Submission + - Court rules for software ownership over licensing (out-law.com)

valderost writes: Out-law.com reports on a finding of the US District Court for the Western District of Washington, in favor of an individual reselling Autodesk's AutoCAD software in "his claim that he owned the software and had the right to sell it on." The decision hinges on some technicalities in the Autodesk license and conflicting precedents involving a Vanessa Redgrave film, but it's some good news for the idea that a software purchase is just that.

Comment Re:Wii upgrade. (Score 1) 320

No idea but I'll try that game someday.

I also want to add that no PS1 platformer equals the beauty and HUGE worlds present in N64's Banjo-Kazooie and Banjo-Tooie. The PS1 Spyro games are fun, but clearly inferior graphically (tearing polygons and pixelation). And the hi-res of N64's Perfect Dark is fantastic for multiplayer - again no PS1 game can equal it.

This is why I say PS1 won the war despite being technically inferior to its competition.

   

Role Playing (Games)

Fable III Announced For 2010 52

Flea of Pain writes "Fable III is finally in the works! 'Peter Molyneux revealed that his team is working on Fable III, which will arrive in late 2010, two years after the release of Fable II. The game will give you the primary task of becoming Albion's king and leading the people to happiness and the kingdom to glory. Fable III will be something bold and different, Molyneux promises, stating that story and drama will play a major part in it. New things will be done with the dog and the bread-crumb-trails mechanic, which were present in the second game, and you will be offered complete control of your actions and your people's actions, as you will be the king of Albion. ... [Y]ou will need to balance many things, including poverty and greed, tyranny and compassion or progress and tradition, all in order to keep your subjects happy. Furthermore, you will be able to set taxes and decide how you will rule your subjects. Your spouse, be it a king or a queen, will also point you into various directions over the course of the game. It seems that you will start as a son or daughter of the hero from Fable II and then progress until the halfway point of the game when you will be named king or queen of Albion. This means that you need to keep your save data from Fable II in order for a higher degree of customization.'"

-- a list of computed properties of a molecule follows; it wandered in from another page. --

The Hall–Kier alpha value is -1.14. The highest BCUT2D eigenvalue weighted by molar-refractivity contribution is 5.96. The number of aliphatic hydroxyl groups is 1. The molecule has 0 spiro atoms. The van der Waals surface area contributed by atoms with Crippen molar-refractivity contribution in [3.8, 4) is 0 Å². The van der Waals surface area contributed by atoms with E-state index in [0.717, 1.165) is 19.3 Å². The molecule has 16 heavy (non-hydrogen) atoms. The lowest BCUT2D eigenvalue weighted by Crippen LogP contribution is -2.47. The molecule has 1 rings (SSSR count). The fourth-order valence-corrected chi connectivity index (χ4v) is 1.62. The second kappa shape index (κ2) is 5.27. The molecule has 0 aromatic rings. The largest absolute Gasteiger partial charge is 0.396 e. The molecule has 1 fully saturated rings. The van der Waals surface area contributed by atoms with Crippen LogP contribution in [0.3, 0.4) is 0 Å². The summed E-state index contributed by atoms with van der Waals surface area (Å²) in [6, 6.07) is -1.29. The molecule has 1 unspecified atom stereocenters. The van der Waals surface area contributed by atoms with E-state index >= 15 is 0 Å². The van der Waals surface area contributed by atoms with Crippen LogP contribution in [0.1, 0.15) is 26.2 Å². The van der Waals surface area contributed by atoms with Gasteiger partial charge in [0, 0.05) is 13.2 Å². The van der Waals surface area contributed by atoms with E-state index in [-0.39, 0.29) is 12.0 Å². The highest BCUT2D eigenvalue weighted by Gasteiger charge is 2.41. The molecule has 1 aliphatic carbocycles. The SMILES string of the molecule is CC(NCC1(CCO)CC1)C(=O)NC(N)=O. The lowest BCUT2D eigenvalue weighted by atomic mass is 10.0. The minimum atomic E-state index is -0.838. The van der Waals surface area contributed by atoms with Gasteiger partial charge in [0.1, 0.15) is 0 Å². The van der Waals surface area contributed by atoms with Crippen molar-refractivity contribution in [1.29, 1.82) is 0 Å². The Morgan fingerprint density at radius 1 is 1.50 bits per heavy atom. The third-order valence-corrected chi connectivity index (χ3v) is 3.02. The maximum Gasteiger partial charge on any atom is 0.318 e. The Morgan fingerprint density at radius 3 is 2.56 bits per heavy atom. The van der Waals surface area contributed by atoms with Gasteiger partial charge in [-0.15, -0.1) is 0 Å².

Puzzle Games (Games)

Scribblenauts Impresses Critics 54

Despite all the announcements for popular, big-budget game franchises at this year's E3, one of the most talked-about titles is a puzzle game for the Nintendo DS called Scribblenauts. In a hands-on preview, Joystiq described it thus: "The premise of the game is simple — you play as Maxwell, who must solve various puzzles to obtain Starites spread across 220 different levels. To execute the aforementioned solving, you write words to create objects in the world that your cartoonish hero can interact with. It's a simple concept that's bolstered by one astounding accomplishment from developer 5th Cell: Anything you can think of is in this game. (Yes, that. Yes, that too.)" They even presented it with a test of 10 words they wouldn't expect it to know or be able to represent, including lutefisk, stanchion, air, and internet, and the game passed with flying colors. The game will also allow players to edit and share levels. A trailer is available on the Scribblenauts website, and actual gameplay footage is posted at Nintendorks.

Comment Re:What an IBM-Sun Merger Might Mean (Score 1) 292

In terms of performance, I'd say empirically that NetBeans is worse than Eclipse.

They both freeze on me. But I used Eclipse on Windows, and NetBeans on a Mac, and in OS X, every application that wasn't specifically developed for Mac behaves like badly written bloatware. My guess would be that NetBeans would perform better on Windows or Linux. Then again, my Eclipse was loaded with plugins, whereas my NetBeans has only the most basic Ruby stuff, so I'm comparing apples with oranges.

Comment Re:Is A/C Mandatory? (Score 1) 685

Well, except that, below around 40mph (slightly different fro every car), rolling the windows down causes less drag than the load the a/c causes on your engine. So below 40 you'll get better fuel efficiency rolling your windows down and a/c off, and above 40 you're better off with the windows closed and the a/c on.